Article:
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Discussing Surgical Weight-Loss Options with Dr. Elizabeth Dovec

January 23, 2018
There are a lot of misconceptions about weight-loss surgery. Did you know that, on average, a person tries 22 different methods of losing weight before seeing a bariatric doctor? In this interview with April Watts from Magic 95.9, GBMC bariatric surgeon Elizabeth Dovec addresses some of these misconceptions and explains the surgical options that are available.

"Weight-loss surgery is the most effective tool that exists to help you lose weight," says Dr. Dovec. And it's just that: a tool. Many people view weight-loss surgery as an easy way out or as a procedure that is limited to the morbidly obese, but this simply isn't the case. Eligibility is determined by body mass index (BMI), the ratio between height and weight, rather than by weight alone. Most insurances will cover the surgery if you meet the BMI qualifications. Candidates for the surgery must have a BMI of 40 or higher or have a BMI of 35-39 as well as high blood pressure, high cholesterol, diabetes, or sleep apnea.

There are two types of weight-loss surgery — sleeve gastrectomy and gastric bypass. Dr. Dovec describes the differences between these procedures, pre-operative preparation, the recovery process, and the metabolic changes that your body experiences post-surgery.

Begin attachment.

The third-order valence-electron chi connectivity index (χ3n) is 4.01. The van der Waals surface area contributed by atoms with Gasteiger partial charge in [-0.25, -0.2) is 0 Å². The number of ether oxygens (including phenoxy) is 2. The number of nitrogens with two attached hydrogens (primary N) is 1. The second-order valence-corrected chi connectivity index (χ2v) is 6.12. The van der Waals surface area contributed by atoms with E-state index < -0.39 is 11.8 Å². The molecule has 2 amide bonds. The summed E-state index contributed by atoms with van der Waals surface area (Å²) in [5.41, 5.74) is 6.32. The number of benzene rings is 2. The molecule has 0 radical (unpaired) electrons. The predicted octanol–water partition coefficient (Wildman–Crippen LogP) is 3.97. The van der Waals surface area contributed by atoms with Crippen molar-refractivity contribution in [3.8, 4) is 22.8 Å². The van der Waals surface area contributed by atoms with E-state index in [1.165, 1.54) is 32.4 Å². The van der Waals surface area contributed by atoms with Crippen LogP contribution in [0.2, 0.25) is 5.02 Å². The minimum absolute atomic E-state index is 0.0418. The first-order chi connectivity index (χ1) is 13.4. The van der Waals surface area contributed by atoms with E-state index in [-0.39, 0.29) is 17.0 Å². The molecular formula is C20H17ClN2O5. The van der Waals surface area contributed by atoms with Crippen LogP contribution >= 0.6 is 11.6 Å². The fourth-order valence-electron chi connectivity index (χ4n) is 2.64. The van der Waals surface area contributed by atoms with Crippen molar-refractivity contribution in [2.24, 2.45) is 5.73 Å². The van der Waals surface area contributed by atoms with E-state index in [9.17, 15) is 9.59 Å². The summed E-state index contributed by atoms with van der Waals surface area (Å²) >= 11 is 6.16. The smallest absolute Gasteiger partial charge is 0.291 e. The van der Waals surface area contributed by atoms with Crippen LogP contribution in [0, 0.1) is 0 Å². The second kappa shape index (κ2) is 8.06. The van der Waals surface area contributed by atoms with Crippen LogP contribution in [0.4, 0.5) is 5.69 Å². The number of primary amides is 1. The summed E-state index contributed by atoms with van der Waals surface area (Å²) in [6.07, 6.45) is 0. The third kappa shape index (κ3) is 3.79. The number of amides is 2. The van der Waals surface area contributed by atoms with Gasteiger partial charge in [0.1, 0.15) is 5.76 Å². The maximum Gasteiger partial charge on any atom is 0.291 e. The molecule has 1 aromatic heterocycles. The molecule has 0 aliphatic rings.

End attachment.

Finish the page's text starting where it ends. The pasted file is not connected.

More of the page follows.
Bariatric surgery is not a guaranteed way to lose weight. Although it's an incredibly effective tool, it must be accompanied by significant behavior changes. Patients need to increase their physical activity, modify their eating habits, and perhaps most importantly, they need to change their mindsets. Around 15% of bariatric patients fall back into old habits and are unable to maintain their weight loss. GBMC's Comprehensive Obesity Management Program (COMP) is striving to push that number down to zero by offering numerous resources to care for the whole patient.

With bariatric surgery, mental and emotional health are just as important as physical health. COMP's approach to weight loss focuses on more than just the number on the scale; it's an all-encompassing program. Patients regularly meet with dietitians before and after surgery, something unique to this program, and frequently attend educational and social events held just for them. COMP also offers mental health support and a very active private Facebook support group for all patients. Check out Jake's, Karen's, Natalie's, and Sean's stories to see what bariatric surgery and COMP did for them.
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